This is the most important part of the installation. As without the root password we won't be able to login!

For setting the password, we need to be able to run passwd. However that's not possible since our PC can't run ARM binaries. Therefore we need to modify the file that contains the passwords (/etc/shadow) inside the chroot, so we can set a default root password.

Generate a password:

root #openssl passwd -1

Open the shadow file:

root #nano -w /mnt/p2/etc/shadow

Replace the first line with the following line (where password is the output from the openssl command above):

FILE /mnt/p2/etc/shadow
root:password:14698:0:::::

Setup hostname and networking

Please read the network configuration chapter of the ARM handbook to configure the network.

Enabling SSH access (optional)

We can add sshd to the startup of our system so we can access our BeagleBone using ssh. Add sshd to the startup:

root #ln -sf /etc/init.d/sshd /mnt/p2/etc/runlevels/default

Enabling serial console access (optional)

By default the ttyS0 port is configured at 9600 bps. However, almost all of the ARM devices run the serial port at 115200 bps. Also, in the case of the BeagleBone, the port is ttyO0(that is a t-t-y-capitalO-zero) instead of the normal ttyS0. So this should be added to the /etc/inittab file. Replace 9600 with 115200 on the ttyS0 line, and replace ttyS0 with ttyO0.

root #nano -w /mnt/p2/etc/inittab
FILE /etc/inittab
s0:12345:respawn:/sbin/agetty 115200 ttyO0 vt100

Finishing the installation

Let's unmount the SD card:

root #umount /mnt/p1 /mnt/p2

This is pretty much all of the installation. It is highly recommended readers of this guide read all the recommendations of the handbook.

Booting the system

Accessing the console (optional)

If you want to see the BeagleBone boot, connect an USB cable to the mini USB port (you should have it if you aren't powering it using an external PSU...) and load the ftdi_sio kernel module with the following command:

root #modprobe ftdi_sio vendor=0x0403 product=0xa6d0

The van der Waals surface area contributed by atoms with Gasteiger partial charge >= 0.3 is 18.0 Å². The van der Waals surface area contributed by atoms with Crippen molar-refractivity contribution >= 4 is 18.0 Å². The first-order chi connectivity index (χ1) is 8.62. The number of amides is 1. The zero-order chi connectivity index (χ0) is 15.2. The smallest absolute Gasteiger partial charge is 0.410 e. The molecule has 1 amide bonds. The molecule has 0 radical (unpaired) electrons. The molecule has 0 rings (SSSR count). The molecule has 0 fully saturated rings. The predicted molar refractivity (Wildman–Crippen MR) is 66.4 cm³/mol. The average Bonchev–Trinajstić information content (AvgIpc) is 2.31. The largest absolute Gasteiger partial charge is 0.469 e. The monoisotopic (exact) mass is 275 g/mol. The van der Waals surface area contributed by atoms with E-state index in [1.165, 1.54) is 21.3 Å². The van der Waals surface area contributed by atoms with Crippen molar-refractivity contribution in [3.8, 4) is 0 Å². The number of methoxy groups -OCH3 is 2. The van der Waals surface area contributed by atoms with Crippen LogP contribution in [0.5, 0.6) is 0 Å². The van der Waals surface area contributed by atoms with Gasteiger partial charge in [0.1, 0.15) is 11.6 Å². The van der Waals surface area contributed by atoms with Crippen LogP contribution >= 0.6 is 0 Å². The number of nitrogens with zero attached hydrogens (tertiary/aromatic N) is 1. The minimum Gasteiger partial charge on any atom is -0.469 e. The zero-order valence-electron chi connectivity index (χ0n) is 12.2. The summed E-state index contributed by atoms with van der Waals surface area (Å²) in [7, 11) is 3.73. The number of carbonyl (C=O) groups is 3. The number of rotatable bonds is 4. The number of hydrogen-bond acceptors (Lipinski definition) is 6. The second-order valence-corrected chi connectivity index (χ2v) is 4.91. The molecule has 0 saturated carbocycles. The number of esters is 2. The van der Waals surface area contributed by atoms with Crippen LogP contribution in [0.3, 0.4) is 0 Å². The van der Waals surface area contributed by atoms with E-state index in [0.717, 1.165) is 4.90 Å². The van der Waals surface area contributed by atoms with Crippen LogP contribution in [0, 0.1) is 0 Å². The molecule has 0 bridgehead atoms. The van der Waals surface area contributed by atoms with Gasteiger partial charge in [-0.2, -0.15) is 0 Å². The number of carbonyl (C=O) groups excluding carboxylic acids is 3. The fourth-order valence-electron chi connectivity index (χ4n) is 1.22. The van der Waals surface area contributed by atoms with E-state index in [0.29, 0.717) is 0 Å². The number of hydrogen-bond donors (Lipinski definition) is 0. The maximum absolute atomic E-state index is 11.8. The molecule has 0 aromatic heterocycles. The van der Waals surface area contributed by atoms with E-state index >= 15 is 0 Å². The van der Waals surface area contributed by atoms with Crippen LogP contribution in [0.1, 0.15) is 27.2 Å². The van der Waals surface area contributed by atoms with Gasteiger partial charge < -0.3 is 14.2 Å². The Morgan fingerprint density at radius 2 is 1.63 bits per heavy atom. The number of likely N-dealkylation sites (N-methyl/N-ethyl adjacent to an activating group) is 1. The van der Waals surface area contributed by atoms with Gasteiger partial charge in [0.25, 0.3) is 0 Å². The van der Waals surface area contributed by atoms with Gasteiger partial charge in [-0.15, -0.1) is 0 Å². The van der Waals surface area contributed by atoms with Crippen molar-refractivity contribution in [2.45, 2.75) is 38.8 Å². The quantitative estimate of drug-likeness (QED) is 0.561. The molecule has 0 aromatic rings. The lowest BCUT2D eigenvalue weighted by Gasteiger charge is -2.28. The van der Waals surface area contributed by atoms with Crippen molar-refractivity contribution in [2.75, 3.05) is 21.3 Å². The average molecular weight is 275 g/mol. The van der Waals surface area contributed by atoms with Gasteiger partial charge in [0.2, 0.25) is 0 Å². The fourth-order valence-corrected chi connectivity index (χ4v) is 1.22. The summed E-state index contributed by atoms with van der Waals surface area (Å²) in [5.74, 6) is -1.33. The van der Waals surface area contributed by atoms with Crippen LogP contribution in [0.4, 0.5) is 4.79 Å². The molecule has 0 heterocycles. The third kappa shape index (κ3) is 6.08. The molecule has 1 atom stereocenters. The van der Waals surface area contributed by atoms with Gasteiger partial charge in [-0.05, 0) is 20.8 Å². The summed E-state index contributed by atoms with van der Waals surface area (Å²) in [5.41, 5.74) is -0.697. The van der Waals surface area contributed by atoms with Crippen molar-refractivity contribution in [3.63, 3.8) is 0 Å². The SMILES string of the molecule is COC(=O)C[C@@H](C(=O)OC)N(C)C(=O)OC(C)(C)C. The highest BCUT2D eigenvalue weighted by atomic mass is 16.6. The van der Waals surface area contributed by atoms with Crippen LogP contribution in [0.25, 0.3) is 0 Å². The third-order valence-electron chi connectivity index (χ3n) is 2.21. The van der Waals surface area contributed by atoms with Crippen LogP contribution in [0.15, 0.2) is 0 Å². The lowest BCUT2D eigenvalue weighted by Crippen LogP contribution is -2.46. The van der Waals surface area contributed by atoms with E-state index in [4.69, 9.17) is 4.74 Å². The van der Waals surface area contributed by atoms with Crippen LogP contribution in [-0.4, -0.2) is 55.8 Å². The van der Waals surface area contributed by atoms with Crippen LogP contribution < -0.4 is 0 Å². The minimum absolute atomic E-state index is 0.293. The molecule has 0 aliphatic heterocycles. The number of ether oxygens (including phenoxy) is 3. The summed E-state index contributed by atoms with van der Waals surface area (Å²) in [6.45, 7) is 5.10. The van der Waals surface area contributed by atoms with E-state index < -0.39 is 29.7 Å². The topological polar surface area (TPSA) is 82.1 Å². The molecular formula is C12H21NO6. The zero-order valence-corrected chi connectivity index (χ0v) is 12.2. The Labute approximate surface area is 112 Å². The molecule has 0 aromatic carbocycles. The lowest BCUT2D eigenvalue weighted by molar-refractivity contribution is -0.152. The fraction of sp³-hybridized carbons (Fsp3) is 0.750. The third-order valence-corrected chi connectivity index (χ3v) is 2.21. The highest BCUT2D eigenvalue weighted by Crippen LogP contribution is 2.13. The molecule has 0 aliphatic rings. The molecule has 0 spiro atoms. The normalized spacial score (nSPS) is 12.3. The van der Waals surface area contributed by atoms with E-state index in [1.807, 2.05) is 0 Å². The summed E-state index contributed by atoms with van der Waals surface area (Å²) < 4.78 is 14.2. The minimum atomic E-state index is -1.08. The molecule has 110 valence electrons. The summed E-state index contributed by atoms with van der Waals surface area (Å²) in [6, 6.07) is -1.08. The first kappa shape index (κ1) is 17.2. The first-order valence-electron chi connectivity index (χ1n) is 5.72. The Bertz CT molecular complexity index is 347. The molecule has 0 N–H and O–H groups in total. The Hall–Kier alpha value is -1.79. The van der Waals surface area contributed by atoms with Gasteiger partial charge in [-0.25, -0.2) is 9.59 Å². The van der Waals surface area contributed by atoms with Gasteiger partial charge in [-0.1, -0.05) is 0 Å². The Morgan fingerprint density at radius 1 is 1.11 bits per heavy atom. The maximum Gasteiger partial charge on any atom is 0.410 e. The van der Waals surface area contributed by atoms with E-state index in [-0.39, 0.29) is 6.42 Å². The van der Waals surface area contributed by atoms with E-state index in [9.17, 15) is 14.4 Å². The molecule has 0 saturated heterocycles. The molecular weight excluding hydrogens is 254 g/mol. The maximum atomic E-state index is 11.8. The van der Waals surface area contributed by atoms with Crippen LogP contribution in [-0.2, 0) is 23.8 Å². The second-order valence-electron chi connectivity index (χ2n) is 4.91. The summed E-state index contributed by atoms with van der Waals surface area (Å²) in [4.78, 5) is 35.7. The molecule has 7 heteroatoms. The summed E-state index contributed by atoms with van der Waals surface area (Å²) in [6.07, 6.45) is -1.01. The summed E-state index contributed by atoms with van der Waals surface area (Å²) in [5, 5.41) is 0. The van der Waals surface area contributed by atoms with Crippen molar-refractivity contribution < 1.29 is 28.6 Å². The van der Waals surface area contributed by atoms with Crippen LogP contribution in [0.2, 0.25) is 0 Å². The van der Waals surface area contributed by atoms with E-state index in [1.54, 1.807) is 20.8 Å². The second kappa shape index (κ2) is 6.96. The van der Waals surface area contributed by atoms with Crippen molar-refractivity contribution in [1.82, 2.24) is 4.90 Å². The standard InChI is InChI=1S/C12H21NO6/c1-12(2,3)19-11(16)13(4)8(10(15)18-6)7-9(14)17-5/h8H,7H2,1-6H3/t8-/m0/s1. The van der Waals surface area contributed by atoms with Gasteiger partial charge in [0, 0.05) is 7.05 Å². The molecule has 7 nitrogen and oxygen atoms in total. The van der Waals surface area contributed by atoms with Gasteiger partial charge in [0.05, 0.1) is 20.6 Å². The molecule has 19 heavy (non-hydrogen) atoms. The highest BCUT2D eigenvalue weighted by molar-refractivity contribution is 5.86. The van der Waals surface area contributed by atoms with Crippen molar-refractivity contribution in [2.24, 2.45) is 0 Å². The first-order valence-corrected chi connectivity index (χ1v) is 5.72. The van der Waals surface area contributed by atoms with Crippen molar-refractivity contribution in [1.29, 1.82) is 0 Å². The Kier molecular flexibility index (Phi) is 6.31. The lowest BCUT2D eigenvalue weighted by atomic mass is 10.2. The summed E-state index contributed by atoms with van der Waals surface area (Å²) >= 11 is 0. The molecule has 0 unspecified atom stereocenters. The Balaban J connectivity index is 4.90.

In newer kernels, the ftdi_sio module requires a different interaction:

root #modprobe ftdi_sio
root #echo "0403 a6d0" > /sys/bus/usb-serial/drivers/ftdi_sio/new_id

New devices called ttyUSB0 and ttyUSB1 should show up on /dev. You should use ttyUSB1 with a terminal emulator like picocom or minicom configuring it with 115200bps 8N1

Once you have the card ready, put it into the Beaglebone... and you should be able to boot it.

After booting

Keeping the clock up to date

One of the problems of the BeagleBone is that it doesn't save the date because it doesn't have a battery for the clock.

After logging into our new Gentoo on Beaglebone installation, I'd recommend setting a date and emerging net-misc/ntp to keep the clock up-to-date. Also it's recommended to put both ntp-client and ntpd to boot on startup, so you get a proper date setup.

However, keep in mind that NTP requires a network connection and a NTP server being reachable, either on the local network or on the Internet.

root #emerge --ask net-misc/ntp
root #rc-update add ntpd default
root #rc-update add ntp-client default
root #service ntpd start
root #service ntp-client start

Special thanks

  • http://beagleboard.org/bone for providing me a Beaglebone to document and support Gentoo on it
  • Siarhei Siamashka (ssvb) for giving helpful hints

See also

External resources



This article is based on a document formerly found on our main website gentoo.org.
The following people contributed to the original document: Raúl Porcel (armin76 )
They are listed here as the Wiki history does not allow for any external attribution. If you edit the Wiki article, please do not add yourself here; your contributions are recorded on the history page.